WHAT I LEARNT FROM REJECTION

May 27, 2017

 

Through my life, rejection had always been a problem for me. I would get scared to ask for little favours, approach people and do things in public out of my comfort zone. And I feel that’s pretty common to many others too, right?

 

We live in a world that teaches us to keep to ourselves, maintain a good a reputation, and make sure we’re not taken as a joke. “Just do the same as everybody. Fit in, and you’ll be fine”, they said. Actually that’s a lie, nobody has ever said that to me, but that’s kind of what is implied when you go out in public:

 

“Wow that kid asked a dumb question and people are giggling cause he/she doesn’t know something simple. Next time better only ask smart questions or figure it out myself.

“Also, I heard some kids went to the principal’s office and got a scolding last week. Gotta be aware of everything I say if I ever see him, or better, just walk away when you see him coming.”

 

You know? These small little things add up over the course of our lives and it snowballs to a really big thing. And yep, that thing is called complete fear.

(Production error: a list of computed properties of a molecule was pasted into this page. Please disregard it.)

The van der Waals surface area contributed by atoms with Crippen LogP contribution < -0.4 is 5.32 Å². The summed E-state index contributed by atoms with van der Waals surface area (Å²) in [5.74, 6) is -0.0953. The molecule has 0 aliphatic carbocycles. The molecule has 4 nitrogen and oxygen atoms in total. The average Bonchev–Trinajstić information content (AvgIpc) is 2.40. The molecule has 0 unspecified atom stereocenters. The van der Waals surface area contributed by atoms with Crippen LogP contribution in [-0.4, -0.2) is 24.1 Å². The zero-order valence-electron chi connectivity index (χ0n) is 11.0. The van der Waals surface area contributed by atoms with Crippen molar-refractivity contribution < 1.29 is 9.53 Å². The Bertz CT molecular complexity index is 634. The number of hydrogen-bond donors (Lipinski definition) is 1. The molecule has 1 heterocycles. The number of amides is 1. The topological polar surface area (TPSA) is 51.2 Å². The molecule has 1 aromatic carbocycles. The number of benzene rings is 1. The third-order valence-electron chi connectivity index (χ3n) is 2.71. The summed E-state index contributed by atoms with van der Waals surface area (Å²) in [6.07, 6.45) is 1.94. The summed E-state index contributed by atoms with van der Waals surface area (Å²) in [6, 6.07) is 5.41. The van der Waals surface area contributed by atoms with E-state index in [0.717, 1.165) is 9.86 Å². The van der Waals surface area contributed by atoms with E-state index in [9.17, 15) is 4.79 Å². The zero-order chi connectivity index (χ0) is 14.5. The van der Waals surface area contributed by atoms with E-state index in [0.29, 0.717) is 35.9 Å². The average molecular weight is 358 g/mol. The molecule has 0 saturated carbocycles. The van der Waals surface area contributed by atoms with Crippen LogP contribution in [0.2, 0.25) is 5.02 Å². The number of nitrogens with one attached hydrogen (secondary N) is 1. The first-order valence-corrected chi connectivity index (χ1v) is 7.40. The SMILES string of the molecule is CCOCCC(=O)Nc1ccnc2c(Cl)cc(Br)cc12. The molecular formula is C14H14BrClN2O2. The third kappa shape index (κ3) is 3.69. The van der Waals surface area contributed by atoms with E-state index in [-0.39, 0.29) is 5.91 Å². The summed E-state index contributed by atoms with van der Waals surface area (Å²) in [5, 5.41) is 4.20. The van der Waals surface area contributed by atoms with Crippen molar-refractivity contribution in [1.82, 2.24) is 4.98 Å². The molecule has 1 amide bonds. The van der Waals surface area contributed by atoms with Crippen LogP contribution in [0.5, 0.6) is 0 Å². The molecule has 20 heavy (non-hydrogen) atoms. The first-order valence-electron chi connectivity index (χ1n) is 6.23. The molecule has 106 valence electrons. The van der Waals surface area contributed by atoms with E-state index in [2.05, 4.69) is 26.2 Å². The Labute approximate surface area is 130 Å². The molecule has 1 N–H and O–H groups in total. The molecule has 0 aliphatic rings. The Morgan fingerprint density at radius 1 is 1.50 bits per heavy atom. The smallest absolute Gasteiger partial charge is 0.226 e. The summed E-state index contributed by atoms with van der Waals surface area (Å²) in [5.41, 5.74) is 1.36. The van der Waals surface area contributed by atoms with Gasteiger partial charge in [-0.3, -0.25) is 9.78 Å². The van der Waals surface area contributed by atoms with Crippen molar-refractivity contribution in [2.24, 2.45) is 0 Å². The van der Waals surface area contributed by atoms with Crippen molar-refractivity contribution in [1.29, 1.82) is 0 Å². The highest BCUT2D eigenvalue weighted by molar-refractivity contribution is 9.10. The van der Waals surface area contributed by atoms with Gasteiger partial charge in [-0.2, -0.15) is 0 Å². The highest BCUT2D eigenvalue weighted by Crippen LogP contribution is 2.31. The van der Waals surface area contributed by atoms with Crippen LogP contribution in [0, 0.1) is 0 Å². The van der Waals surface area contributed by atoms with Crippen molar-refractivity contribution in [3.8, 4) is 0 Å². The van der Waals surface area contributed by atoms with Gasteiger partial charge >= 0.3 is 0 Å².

Even at 6 years old I was already feelings these effects. I struggled to ask my aunt whether I could use her Playstation, or just generally ask for anything. As a result of this habit from young I turned out exactly the same way as you could expect. Basically just scared of everything. The most scary thing about it was that I was completely unaware of how damaging it was and how much it affected my daily life. Like sure, sometimes you notice it on the surface level when you say “nah I don’t feel like asking her, probably will say no and it’s a waste of my time”, but do we ever go deeper and think “hey, what did I just do? It would be totally awesome if she said yes, and not a big deal if she said no. I had this problem last week too, and yesterday as well. Come to think of it, it happens everywhere! Why do I back out? This thing is actually huge and it’s controls so many of my daily actions”. It may seem like it’s not bothering you, but that just cause you’re in a comfortable position. Just imagine going up and talking to any stranger you see. I know, you can feel it again because it doesn’t go away. It’s gonna hide for while and pop up when you’re in discomfort. It’s alright, I wasn’t aware of it either.